After a tumultuous 2016, SpaceX has finally been granted a reprieve with the successful launch and landing of the Falcon 9 for the Iridium-1 mission on Jan. 14. This is great news for the company, especially after it made sure that everything would go without a hitch by postponing the mission.

SpaceX is rebounding from disaster in September 2016 when its rocket exploded with the payload before the launch of the AMOS-6 mission. The company opted to delay its other scheduled missions in favor of thoroughly investigating the incident to ensure that it would not make the same mistake.

The Falcon 9 launched right on schedule at 9:54:43 a.m. PT from the Space Launch Complex 4E of the Vandenberg Air Force Base in California as the launch team kept track of its status and progress.

At about two minutes after liftoff, the Falcon 9 Stages 1 and 2 separated and, while the Stage 2 engine ignited to take the 10 Iridium satellites into orbit, Stage 1 prepared its descent with the help of the installed Grid Fins.

Take a look at the amazing photos below from the Iridium-1 mission shared by SpaceX.

The 10 satellites deployed on Jan. 14 is SpaceX's first of many missions for Iridium, the communications company that aims to assemble its next-generation global satellite constellation Iridium NEXT. It consists of at least 70 communications satellites.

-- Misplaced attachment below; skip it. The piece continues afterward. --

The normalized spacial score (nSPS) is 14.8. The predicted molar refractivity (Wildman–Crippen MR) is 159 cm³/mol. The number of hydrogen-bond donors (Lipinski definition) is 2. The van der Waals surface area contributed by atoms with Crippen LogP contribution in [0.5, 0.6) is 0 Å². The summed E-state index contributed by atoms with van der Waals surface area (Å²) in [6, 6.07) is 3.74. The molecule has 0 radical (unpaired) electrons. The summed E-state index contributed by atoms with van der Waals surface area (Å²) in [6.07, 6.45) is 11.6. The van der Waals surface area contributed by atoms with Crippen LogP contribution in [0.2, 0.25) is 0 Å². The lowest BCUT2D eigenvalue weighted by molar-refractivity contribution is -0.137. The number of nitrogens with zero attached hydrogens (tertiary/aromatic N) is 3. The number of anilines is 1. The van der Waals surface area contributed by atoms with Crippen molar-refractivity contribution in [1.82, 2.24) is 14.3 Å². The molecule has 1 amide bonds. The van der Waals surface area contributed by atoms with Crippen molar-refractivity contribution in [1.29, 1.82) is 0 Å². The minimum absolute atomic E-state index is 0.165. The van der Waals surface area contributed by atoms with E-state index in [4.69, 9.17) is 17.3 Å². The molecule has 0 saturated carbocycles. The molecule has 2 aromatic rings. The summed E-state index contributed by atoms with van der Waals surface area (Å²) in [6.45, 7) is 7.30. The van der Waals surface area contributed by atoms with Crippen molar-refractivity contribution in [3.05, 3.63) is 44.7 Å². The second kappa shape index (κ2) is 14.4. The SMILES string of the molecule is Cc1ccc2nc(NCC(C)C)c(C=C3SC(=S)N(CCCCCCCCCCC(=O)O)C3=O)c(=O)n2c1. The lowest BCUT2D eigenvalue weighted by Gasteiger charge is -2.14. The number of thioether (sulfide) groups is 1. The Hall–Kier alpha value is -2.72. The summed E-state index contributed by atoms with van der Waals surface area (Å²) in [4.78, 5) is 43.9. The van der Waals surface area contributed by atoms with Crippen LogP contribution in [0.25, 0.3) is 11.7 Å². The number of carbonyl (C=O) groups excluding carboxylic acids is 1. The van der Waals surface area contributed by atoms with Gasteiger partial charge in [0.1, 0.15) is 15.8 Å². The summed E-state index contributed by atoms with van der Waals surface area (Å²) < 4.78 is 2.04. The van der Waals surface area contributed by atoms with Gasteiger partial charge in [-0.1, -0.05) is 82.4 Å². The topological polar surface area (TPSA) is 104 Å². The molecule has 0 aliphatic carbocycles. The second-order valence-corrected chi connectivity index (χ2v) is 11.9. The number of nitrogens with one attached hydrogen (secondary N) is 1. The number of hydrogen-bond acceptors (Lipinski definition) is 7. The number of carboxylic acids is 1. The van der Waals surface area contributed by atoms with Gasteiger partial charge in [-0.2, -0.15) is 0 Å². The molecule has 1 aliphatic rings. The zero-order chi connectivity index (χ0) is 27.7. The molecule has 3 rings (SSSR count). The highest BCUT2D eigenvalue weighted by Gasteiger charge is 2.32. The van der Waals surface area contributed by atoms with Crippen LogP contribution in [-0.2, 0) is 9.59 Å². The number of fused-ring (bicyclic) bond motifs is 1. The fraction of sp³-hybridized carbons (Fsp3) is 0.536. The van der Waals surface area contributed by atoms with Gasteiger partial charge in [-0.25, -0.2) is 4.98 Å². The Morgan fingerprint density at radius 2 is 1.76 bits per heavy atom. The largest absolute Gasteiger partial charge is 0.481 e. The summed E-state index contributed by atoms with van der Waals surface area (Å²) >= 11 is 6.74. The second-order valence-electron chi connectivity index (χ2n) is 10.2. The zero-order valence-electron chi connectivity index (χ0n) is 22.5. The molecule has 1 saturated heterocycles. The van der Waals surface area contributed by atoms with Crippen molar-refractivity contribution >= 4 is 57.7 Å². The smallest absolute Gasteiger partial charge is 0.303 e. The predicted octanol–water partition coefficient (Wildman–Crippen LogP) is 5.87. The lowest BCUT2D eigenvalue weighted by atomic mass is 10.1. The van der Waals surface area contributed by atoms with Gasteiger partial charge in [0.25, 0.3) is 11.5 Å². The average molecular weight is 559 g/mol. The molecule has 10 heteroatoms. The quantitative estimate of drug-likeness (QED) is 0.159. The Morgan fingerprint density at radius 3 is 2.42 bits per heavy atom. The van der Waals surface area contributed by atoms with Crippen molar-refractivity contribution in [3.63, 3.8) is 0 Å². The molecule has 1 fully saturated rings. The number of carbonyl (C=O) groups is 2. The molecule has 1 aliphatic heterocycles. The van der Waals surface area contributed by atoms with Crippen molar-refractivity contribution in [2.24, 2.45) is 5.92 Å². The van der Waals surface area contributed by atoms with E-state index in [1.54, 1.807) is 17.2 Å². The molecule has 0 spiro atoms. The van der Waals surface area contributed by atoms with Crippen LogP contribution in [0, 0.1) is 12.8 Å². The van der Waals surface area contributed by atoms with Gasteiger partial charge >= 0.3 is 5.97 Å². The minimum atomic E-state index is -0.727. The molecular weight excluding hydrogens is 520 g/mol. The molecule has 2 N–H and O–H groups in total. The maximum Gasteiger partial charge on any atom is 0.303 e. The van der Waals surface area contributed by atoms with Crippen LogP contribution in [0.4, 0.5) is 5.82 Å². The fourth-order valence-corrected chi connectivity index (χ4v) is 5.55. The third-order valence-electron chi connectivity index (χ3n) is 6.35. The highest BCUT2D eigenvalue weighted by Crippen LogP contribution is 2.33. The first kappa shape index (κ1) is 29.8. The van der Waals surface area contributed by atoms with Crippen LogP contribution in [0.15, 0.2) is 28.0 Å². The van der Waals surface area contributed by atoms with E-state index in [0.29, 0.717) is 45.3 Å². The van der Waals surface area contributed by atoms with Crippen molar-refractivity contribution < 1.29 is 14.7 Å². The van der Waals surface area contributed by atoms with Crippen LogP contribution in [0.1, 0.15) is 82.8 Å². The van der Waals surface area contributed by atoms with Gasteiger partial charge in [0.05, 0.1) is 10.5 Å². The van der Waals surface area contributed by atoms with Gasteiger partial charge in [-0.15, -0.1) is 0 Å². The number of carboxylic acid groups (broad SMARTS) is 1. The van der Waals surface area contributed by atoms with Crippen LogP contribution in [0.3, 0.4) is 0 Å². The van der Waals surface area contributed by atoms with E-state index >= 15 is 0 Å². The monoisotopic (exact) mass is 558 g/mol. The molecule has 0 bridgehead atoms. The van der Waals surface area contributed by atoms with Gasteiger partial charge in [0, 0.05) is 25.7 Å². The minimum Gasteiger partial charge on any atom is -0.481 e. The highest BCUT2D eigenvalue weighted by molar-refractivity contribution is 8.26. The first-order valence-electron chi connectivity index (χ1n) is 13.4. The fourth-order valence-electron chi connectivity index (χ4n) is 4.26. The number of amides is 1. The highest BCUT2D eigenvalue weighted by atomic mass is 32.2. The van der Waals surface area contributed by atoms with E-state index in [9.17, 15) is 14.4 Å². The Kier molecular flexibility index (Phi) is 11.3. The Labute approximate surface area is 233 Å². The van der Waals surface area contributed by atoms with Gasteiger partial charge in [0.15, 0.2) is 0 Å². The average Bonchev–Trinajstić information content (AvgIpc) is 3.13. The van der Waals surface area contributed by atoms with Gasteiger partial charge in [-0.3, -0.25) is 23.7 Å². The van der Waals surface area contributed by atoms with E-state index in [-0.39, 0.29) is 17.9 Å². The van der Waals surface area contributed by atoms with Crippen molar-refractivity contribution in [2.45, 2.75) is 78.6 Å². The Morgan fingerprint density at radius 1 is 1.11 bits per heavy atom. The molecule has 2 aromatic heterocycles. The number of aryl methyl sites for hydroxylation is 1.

The Falcon 9's Stage 2 structure is actually perfect for the Iridium missions since it can be restarted multiple times to deliver payloads into different orbits. Falcon 9's landing legs successfully deployed as it reached the landing pad on the drone ship "Just Read the Instructions," which was floating on the Pacific Ocean, off the coast of California.

Elon Musk, SpaceX founder, CEO, and CTO, made sure to keep track of both stages, and he announced on Twitter that the mission went well since all the satellites had been deployed safely and the Falcon 9's Stage 1 rocket is stable.

It was definitely a good day for Musk and SpaceX, and even better news for the next 41 launches already lined up as Falcon 9's future missions, as stated in the company's launch manifest.

If you missed the live stream of the Iridium-1 mission launch, SpaceX uploaded it on YouTube. You can watch the 1.5 hour feature video below:

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